Chinese Bitcoin Exchanges Resume Withdrawals for Customers

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After more than three months of uncertainty, cryptocurrency traders with holdings on China’s three largest Bitcoin exchanges received welcome news this week when they learned that they will soon be able to once again withdraw their digital currency. That news ends the suspension of withdrawal activity that began in February amid central bank concerns about the exchanges’ compliance with AML/KYC requirements.

Since the suspension of withdrawals began, exchange customers have maintained the ability to buy and sell their Bitcoin. They could not, however, remove that digital currency from their exchange accounts. Most analysts agree that the withdrawal suspension led to the sharp downturn in Chinese exchange trading volume – a downturn that shifted the trading market’s focus away from China as the Japanese and South Korean markets gained greater prominence.

According to Reuters, BTTC’s Bobby Lee today announced that his exchange has started to conduct tests of its withdrawals. The exchange has reportedly upgraded AML and KYC capabilities to comply with existing regulations. News reports also indicate that both Huobi and OkCoin also plan to resume withdrawals this week, which should come as welcome news to traders on those exchanges since they’ve both added Ethereum trading for their customers as well.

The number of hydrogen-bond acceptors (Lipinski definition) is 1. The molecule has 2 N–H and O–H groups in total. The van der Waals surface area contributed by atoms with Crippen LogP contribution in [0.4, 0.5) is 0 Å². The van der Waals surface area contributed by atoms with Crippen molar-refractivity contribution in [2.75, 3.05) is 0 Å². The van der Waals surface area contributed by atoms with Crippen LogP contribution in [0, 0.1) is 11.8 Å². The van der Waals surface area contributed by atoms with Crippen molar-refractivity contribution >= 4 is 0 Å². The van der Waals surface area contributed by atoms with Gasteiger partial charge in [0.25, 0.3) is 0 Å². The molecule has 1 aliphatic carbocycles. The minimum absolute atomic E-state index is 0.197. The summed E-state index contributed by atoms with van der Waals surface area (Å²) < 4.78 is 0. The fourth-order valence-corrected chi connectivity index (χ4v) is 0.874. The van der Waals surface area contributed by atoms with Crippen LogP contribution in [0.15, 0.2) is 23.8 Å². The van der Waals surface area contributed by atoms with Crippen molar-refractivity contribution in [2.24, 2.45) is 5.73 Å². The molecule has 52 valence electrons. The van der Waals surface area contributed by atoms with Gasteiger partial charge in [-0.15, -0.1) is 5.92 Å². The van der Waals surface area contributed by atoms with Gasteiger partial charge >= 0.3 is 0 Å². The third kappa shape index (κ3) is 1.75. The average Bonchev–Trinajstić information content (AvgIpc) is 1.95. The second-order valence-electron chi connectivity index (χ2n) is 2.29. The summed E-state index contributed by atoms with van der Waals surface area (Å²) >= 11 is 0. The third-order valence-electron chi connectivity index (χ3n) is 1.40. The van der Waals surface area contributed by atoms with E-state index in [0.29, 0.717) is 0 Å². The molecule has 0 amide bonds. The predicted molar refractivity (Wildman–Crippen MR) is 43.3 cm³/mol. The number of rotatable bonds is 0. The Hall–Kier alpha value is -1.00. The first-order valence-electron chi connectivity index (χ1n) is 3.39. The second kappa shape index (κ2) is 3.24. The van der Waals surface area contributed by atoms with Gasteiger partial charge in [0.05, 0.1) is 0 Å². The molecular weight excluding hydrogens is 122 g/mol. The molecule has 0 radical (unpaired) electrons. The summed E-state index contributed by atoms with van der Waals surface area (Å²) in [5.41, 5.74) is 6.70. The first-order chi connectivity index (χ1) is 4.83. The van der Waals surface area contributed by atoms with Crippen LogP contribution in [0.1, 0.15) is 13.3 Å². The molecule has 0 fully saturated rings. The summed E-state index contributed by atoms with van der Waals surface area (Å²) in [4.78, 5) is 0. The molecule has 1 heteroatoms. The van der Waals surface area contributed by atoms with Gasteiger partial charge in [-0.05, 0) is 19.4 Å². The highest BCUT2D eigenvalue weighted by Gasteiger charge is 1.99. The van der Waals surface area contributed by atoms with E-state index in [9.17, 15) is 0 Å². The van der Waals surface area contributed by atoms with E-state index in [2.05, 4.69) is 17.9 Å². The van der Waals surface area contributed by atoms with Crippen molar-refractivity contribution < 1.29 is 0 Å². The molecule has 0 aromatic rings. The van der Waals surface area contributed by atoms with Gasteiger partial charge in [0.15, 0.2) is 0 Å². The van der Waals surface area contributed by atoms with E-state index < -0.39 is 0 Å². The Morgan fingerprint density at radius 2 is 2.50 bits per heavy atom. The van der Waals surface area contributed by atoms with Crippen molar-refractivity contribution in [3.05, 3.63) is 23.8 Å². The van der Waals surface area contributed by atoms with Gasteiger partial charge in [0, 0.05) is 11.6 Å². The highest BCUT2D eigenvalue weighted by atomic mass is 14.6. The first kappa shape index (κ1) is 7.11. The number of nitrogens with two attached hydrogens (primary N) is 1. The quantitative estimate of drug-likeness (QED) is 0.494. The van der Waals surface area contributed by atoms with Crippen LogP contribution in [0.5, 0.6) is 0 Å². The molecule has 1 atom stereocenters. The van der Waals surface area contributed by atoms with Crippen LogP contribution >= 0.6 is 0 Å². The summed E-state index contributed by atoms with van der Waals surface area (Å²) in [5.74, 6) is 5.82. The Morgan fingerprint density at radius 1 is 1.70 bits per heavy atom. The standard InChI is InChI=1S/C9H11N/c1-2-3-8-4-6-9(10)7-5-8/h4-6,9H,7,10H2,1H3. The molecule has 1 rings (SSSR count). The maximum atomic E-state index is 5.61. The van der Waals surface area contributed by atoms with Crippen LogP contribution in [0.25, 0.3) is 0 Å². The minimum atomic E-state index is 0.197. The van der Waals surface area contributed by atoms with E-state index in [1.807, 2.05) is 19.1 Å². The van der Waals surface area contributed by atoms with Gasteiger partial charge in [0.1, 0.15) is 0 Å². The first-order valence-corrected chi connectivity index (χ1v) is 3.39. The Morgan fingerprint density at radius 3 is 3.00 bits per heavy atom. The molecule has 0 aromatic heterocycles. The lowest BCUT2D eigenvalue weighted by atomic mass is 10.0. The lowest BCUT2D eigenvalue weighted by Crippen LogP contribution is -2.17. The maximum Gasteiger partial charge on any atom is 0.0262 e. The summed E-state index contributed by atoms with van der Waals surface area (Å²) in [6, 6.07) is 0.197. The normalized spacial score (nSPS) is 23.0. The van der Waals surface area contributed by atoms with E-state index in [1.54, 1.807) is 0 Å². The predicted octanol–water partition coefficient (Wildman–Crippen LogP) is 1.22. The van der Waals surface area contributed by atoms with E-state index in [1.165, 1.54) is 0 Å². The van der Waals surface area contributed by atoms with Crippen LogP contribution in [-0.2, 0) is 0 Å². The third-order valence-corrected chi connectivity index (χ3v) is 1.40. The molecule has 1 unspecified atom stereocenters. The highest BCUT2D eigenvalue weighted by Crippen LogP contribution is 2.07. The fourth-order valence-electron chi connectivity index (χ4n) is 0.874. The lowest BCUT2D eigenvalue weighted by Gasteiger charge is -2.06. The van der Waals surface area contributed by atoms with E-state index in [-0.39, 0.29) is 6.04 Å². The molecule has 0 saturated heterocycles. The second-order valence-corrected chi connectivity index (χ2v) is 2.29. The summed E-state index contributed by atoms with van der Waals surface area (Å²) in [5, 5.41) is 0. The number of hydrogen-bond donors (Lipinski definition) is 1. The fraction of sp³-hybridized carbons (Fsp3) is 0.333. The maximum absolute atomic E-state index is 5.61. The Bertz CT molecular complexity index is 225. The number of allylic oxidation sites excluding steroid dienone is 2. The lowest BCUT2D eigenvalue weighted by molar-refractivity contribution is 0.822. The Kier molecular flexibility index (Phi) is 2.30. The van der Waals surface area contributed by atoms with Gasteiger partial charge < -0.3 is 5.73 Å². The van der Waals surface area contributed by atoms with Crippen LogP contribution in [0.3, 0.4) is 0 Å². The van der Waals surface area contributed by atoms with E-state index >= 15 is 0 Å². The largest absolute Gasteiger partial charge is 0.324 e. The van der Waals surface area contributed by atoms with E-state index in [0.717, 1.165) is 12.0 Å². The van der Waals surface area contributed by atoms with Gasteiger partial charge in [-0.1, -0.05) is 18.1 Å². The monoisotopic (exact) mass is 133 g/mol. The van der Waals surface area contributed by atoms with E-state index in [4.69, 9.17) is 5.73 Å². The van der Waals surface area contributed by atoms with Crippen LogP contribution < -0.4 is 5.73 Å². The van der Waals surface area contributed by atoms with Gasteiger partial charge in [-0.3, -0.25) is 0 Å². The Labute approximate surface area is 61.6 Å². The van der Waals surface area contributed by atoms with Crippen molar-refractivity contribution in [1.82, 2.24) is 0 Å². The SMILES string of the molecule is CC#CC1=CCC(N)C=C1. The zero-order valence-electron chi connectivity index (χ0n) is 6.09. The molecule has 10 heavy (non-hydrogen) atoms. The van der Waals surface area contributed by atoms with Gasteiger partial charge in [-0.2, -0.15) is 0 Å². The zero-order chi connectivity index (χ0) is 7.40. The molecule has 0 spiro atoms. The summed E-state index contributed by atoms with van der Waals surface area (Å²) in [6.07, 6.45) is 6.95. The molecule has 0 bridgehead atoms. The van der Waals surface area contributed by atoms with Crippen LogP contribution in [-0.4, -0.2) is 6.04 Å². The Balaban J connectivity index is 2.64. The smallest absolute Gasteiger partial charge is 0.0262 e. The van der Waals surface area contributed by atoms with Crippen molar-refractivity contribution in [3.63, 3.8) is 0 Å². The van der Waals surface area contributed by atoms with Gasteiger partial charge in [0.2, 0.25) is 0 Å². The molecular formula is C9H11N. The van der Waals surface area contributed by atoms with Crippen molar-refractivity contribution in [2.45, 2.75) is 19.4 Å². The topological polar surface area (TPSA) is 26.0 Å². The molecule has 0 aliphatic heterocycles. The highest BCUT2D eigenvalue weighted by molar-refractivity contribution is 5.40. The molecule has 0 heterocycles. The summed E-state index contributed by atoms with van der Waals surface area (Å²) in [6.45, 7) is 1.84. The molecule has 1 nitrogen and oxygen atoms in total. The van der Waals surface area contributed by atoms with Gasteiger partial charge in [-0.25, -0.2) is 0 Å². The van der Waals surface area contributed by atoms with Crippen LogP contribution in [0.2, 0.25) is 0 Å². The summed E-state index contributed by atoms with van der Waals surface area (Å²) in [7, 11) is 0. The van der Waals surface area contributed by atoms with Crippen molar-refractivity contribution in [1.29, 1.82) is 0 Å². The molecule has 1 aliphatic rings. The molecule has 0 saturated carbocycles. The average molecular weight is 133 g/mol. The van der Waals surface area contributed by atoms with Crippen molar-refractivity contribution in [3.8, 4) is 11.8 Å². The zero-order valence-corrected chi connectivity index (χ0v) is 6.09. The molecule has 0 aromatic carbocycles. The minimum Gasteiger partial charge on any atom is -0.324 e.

Meanwhile, the country’s Bitcoin community awaits new regulations that the People’s Bank of China is expected to unveil sometime this month. Observers have noted that the central bank’s approach to that regulation will likely be a major factor determining the trajectory of Chinese Bitcoin exchange activities in the near future.

The views expressed by the authors on this site do not necessarily represent the views of DCEBrief or the management team.

Author: Ken Chase

Freelance writer whose interests include topics ranging from technology and finance to politics, fitness, and all things canine. Aspiring polymath, semi-professional skeptic, and passionate advocate for the judicious use of the Oxford comma.

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